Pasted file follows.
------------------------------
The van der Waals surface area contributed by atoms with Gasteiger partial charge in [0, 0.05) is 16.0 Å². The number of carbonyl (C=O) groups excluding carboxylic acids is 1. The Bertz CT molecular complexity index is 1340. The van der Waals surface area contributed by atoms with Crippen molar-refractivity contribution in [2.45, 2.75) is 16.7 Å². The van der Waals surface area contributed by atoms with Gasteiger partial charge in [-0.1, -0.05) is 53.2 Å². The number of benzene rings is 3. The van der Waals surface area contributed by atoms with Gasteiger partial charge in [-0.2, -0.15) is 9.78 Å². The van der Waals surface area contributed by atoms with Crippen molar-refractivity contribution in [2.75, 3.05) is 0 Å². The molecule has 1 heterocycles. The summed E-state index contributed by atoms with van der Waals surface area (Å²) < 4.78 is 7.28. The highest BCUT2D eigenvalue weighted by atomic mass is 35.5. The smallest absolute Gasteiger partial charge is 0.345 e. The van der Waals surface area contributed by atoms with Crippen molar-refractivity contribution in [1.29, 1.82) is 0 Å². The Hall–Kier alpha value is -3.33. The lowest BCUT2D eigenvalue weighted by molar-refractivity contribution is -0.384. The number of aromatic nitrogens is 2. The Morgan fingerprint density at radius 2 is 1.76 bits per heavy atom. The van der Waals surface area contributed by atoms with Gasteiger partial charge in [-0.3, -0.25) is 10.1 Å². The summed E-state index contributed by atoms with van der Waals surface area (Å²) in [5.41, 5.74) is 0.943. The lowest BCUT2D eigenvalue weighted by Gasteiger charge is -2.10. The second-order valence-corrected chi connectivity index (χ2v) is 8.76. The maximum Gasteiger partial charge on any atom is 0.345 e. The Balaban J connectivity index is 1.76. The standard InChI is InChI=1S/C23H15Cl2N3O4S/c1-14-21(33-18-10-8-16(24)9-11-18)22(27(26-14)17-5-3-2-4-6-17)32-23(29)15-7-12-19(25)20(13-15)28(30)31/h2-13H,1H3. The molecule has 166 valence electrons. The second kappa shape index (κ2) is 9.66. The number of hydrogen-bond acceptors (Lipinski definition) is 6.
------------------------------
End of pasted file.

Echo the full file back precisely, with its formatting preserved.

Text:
The van der Waals surface area contributed by atoms with Gasteiger partial charge in [0, 0.05) is 16.0 Å². The number of carbonyl (C=O) groups excluding carboxylic acids is 1. The Bertz CT molecular complexity index is 1340. The van der Waals surface area contributed by atoms with Crippen molar-refractivity contribution in [2.45, 2.75) is 16.7 Å². The van der Waals surface area contributed by atoms with Gasteiger partial charge in [-0.1, -0.05) is 53.2 Å². The number of benzene rings is 3. The van der Waals surface area contributed by atoms with Gasteiger partial charge in [-0.2, -0.15) is 9.78 Å². The van der Waals surface area contributed by atoms with Crippen molar-refractivity contribution in [2.75, 3.05) is 0 Å². The molecule has 1 heterocycles. The summed E-state index contributed by atoms with van der Waals surface area (Å²) < 4.78 is 7.28. The highest BCUT2D eigenvalue weighted by atomic mass is 35.5. The smallest absolute Gasteiger partial charge is 0.345 e. The van der Waals surface area contributed by atoms with Crippen molar-refractivity contribution in [1.29, 1.82) is 0 Å². The Hall–Kier alpha value is -3.33. The lowest BCUT2D eigenvalue weighted by molar-refractivity contribution is -0.384. The number of aromatic nitrogens is 2. The Morgan fingerprint density at radius 2 is 1.76 bits per heavy atom. The van der Waals surface area contributed by atoms with Gasteiger partial charge in [-0.3, -0.25) is 10.1 Å². The summed E-state index contributed by atoms with van der Waals surface area (Å²) in [5.41, 5.74) is 0.943. The lowest BCUT2D eigenvalue weighted by Gasteiger charge is -2.10. The second-order valence-corrected chi connectivity index (χ2v) is 8.76. The maximum Gasteiger partial charge on any atom is 0.345 e. The Balaban J connectivity index is 1.76. The standard InChI is InChI=1S/C23H15Cl2N3O4S/c1-14-21(33-18-10-8-16(24)9-11-18)22(27(26-14)17-5-3-2-4-6-17)32-23(29)15-7-12-19(25)20(13-15)28(30)31/h2-13H,1H3. The molecule has 166 valence electrons. The second kappa shape index (κ2) is 9.66. The number of hydrogen-bond acceptors (Lipinski definition) is 6.